What About Corrupt Labor Bosses?
August 1, 2002
The media have been vigorously reporting the shenanigans in some accounting firms and corporate boardrooms, but have largely been ignoring the corruption rife within some labor unions. Critics ask if that isn't just as big a story.
- Critics charge that embezzlement, corruption and crooked bookkeeping are more widespread in union halls than in corporations.
- Department of Labor records reveal that various labor union officials have been indicted for corruption, fraud and financial misdeeds at a rate of 12 new indictments and 11 convictions every month for the past four years.
- While the Department of Labor has the power to conduct enforcement audits of labor union finances, the number of such audits dropped from 1,583 in 1984 to just 238 last year.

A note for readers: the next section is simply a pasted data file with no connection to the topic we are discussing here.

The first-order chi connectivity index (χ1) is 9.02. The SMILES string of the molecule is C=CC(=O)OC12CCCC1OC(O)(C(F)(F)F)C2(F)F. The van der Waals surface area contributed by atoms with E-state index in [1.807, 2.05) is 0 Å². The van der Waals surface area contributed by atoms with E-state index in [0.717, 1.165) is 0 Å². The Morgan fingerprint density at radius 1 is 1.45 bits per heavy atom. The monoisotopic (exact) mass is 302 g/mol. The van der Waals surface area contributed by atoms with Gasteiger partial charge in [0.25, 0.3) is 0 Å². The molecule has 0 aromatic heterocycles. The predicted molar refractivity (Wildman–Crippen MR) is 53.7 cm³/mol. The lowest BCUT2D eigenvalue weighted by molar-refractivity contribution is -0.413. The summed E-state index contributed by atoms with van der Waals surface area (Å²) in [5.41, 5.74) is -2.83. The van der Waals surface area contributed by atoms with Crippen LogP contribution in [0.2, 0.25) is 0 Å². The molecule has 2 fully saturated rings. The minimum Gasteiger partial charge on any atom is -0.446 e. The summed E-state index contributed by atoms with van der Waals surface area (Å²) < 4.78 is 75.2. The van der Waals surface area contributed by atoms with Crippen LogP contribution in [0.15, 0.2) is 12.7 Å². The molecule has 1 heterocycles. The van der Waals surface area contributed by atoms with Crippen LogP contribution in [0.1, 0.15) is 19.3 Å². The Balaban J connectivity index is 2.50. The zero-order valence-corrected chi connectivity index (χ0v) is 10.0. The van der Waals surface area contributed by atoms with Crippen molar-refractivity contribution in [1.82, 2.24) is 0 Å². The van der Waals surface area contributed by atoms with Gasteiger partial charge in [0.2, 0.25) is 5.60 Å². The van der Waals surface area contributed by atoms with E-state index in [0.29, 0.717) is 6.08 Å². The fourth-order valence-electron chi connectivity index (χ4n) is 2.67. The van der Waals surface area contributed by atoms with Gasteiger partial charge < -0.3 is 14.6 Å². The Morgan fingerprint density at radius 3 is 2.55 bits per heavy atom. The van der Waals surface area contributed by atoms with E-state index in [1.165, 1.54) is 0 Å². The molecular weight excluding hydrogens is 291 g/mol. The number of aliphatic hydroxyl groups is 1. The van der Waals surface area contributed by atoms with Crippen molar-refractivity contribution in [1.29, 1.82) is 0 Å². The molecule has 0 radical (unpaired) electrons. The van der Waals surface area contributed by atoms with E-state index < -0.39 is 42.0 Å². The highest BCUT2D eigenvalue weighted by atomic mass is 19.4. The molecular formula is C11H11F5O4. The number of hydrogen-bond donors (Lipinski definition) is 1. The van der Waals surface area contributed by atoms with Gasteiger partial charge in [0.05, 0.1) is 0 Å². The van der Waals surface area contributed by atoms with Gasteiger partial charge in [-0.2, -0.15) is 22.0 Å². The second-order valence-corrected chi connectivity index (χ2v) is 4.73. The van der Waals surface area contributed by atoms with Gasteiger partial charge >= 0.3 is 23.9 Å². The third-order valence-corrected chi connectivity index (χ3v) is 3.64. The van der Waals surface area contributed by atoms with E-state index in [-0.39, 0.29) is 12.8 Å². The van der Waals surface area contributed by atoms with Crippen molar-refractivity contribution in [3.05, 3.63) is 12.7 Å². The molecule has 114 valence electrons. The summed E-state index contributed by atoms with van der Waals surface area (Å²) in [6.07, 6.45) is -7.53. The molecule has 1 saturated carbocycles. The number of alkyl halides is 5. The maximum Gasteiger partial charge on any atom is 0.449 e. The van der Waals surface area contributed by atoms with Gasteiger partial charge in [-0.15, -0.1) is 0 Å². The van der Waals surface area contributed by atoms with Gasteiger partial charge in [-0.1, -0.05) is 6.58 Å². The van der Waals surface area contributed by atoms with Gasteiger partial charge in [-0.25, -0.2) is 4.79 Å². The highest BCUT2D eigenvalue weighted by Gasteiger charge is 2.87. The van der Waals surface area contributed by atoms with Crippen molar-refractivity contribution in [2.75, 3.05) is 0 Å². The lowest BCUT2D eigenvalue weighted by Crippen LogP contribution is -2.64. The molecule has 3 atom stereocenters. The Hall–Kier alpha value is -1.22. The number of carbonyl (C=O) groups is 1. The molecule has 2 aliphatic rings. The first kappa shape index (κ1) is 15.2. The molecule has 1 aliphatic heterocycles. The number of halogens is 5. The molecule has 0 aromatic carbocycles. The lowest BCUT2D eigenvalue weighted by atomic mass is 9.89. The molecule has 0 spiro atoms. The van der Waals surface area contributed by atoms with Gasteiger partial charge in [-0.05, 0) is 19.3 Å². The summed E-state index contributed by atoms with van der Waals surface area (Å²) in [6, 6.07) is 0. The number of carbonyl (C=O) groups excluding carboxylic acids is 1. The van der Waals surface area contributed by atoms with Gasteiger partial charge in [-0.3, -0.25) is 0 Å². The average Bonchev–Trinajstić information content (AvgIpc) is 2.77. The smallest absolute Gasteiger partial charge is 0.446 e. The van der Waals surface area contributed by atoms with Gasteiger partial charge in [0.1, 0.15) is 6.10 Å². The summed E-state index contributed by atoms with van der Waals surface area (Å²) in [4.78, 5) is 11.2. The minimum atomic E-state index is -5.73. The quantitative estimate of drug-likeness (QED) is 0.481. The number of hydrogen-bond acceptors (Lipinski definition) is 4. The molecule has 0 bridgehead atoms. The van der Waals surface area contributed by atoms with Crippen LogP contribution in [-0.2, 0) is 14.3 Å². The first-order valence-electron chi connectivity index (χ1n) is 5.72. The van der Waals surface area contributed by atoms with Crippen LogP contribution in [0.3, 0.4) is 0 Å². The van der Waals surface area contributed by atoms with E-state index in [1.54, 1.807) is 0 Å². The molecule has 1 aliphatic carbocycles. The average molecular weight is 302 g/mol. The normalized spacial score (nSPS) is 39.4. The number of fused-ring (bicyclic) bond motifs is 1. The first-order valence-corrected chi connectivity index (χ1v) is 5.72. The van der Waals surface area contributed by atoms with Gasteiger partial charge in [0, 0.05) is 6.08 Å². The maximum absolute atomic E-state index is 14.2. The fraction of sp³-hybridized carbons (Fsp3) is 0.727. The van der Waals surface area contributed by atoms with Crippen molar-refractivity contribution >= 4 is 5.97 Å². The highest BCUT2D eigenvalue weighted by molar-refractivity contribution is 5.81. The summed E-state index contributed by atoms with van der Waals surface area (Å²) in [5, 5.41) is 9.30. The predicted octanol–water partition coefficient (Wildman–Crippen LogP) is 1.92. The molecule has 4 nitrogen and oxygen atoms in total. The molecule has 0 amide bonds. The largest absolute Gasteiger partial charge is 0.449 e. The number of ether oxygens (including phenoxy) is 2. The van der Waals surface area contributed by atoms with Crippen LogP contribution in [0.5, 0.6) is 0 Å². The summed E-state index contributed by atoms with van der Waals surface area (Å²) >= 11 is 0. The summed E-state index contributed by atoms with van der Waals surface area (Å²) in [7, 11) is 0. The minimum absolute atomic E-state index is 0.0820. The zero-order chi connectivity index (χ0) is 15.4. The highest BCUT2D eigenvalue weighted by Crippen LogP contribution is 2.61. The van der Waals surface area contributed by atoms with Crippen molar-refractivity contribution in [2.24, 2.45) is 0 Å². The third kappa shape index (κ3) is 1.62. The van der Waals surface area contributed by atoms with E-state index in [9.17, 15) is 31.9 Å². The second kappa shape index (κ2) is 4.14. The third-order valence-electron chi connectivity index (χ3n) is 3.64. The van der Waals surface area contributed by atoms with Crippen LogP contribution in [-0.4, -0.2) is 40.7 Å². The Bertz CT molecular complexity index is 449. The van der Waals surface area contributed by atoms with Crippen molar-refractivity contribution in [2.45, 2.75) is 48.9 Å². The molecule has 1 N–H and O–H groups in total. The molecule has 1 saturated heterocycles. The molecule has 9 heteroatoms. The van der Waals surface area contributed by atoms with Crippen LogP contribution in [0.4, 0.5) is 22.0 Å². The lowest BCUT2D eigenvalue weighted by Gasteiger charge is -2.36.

- Critics attribute the drop to the efforts of Democratic politicians on Capitol Hill to hold down appropriations for such purposes.
During the Senate debate over the recently passed corporate fraud bill, Sen. Mitch McConnell (R-KY) led an effort to hold union bosses accountable for the union dues they oversee. However, his effort failed in the Senate on a mostly party-line vote.
Source: Peter Cleary (American Conservative Union), "Corruption Can Wear a Union-Made Label," Washington Times, August 1, 2002.
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